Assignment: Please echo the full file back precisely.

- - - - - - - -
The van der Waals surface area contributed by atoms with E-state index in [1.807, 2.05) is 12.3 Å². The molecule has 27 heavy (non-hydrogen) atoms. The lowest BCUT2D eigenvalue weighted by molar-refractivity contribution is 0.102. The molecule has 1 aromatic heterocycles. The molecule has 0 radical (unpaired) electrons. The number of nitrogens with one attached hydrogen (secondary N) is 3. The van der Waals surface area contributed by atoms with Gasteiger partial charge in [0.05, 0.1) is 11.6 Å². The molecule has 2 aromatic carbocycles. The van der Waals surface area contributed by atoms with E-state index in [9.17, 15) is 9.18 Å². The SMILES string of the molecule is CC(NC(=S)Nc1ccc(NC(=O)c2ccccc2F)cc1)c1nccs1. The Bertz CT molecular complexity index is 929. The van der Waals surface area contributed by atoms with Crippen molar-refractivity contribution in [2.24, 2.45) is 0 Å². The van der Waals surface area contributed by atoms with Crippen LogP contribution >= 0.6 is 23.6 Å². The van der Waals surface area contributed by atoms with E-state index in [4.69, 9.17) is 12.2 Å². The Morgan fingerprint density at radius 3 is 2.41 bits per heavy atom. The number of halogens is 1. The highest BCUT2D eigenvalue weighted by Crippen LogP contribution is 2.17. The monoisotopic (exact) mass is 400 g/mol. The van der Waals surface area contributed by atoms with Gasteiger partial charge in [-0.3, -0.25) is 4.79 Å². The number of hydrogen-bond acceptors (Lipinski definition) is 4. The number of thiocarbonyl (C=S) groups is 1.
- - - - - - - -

The van der Waals surface area contributed by atoms with E-state index in [1.807, 2.05) is 12.3 Å². The molecule has 27 heavy (non-hydrogen) atoms. The lowest BCUT2D eigenvalue weighted by molar-refractivity contribution is 0.102. The molecule has 1 aromatic heterocycles. The molecule has 0 radical (unpaired) electrons. The number of nitrogens with one attached hydrogen (secondary N) is 3. The van der Waals surface area contributed by atoms with Gasteiger partial charge in [0.05, 0.1) is 11.6 Å². The molecule has 2 aromatic carbocycles. The van der Waals surface area contributed by atoms with E-state index in [9.17, 15) is 9.18 Å². The SMILES string of the molecule is CC(NC(=S)Nc1ccc(NC(=O)c2ccccc2F)cc1)c1nccs1. The Bertz CT molecular complexity index is 929. The van der Waals surface area contributed by atoms with Crippen molar-refractivity contribution in [2.24, 2.45) is 0 Å². The van der Waals surface area contributed by atoms with Crippen LogP contribution >= 0.6 is 23.6 Å². The van der Waals surface area contributed by atoms with E-state index in [4.69, 9.17) is 12.2 Å². The Morgan fingerprint density at radius 3 is 2.41 bits per heavy atom. The number of halogens is 1. The highest BCUT2D eigenvalue weighted by Crippen LogP contribution is 2.17. The monoisotopic (exact) mass is 400 g/mol. The van der Waals surface area contributed by atoms with Gasteiger partial charge in [-0.3, -0.25) is 4.79 Å². The number of hydrogen-bond acceptors (Lipinski definition) is 4. The number of thiocarbonyl (C=S) groups is 1.